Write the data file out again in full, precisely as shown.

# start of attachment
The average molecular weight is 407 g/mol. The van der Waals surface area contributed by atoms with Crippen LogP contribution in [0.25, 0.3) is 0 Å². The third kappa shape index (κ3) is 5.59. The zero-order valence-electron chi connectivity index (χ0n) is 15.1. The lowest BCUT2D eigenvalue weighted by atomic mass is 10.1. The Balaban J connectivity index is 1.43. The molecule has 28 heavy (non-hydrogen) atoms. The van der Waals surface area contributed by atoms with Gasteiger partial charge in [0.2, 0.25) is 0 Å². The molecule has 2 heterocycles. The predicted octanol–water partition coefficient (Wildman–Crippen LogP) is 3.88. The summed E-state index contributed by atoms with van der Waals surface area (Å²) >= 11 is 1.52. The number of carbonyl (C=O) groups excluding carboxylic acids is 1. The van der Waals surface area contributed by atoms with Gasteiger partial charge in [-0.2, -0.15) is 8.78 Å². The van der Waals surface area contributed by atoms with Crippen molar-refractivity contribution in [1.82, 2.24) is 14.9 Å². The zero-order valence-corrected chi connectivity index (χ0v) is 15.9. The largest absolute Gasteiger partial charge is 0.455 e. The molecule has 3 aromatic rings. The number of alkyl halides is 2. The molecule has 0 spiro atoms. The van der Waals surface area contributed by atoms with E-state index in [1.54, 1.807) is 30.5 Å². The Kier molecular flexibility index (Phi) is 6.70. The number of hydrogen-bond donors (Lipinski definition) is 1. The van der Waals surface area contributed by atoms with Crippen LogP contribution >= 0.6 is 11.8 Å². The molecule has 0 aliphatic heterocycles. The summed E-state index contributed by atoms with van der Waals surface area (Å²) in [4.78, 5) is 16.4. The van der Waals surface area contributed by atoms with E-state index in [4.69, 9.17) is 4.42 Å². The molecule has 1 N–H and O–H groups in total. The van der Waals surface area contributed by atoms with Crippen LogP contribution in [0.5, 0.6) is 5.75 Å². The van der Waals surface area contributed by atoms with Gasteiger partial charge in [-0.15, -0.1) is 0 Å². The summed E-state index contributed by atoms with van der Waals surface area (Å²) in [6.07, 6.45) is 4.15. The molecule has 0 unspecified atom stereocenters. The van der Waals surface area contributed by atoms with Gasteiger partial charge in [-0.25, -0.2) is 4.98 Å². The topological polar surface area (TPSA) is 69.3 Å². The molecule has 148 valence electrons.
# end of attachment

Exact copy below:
The average molecular weight is 407 g/mol. The van der Waals surface area contributed by atoms with Crippen LogP contribution in [0.25, 0.3) is 0 Å². The third kappa shape index (κ3) is 5.59. The zero-order valence-electron chi connectivity index (χ0n) is 15.1. The lowest BCUT2D eigenvalue weighted by atomic mass is 10.1. The Balaban J connectivity index is 1.43. The molecule has 28 heavy (non-hydrogen) atoms. The van der Waals surface area contributed by atoms with Gasteiger partial charge in [0.2, 0.25) is 0 Å². The molecule has 2 heterocycles. The predicted octanol–water partition coefficient (Wildman–Crippen LogP) is 3.88. The summed E-state index contributed by atoms with van der Waals surface area (Å²) >= 11 is 1.52. The number of carbonyl (C=O) groups excluding carboxylic acids is 1. The van der Waals surface area contributed by atoms with Gasteiger partial charge in [-0.2, -0.15) is 8.78 Å². The van der Waals surface area contributed by atoms with Crippen molar-refractivity contribution in [1.82, 2.24) is 14.9 Å². The zero-order valence-corrected chi connectivity index (χ0v) is 15.9. The largest absolute Gasteiger partial charge is 0.455 e. The molecule has 3 aromatic rings. The number of alkyl halides is 2. The molecule has 0 spiro atoms. The van der Waals surface area contributed by atoms with E-state index in [1.54, 1.807) is 30.5 Å². The Kier molecular flexibility index (Phi) is 6.70. The number of hydrogen-bond donors (Lipinski definition) is 1. The van der Waals surface area contributed by atoms with Crippen LogP contribution >= 0.6 is 11.8 Å². The molecule has 0 aliphatic heterocycles. The summed E-state index contributed by atoms with van der Waals surface area (Å²) in [4.78, 5) is 16.4. The van der Waals surface area contributed by atoms with E-state index in [4.69, 9.17) is 4.42 Å². The molecule has 1 N–H and O–H groups in total. The van der Waals surface area contributed by atoms with Crippen LogP contribution in [0.5, 0.6) is 5.75 Å². The van der Waals surface area contributed by atoms with Gasteiger partial charge in [-0.15, -0.1) is 0 Å². The summed E-state index contributed by atoms with van der Waals surface area (Å²) in [6.07, 6.45) is 4.15. The molecule has 0 unspecified atom stereocenters. The van der Waals surface area contributed by atoms with Gasteiger partial charge in [-0.25, -0.2) is 4.98 Å². The topological polar surface area (TPSA) is 69.3 Å². The molecule has 148 valence electrons.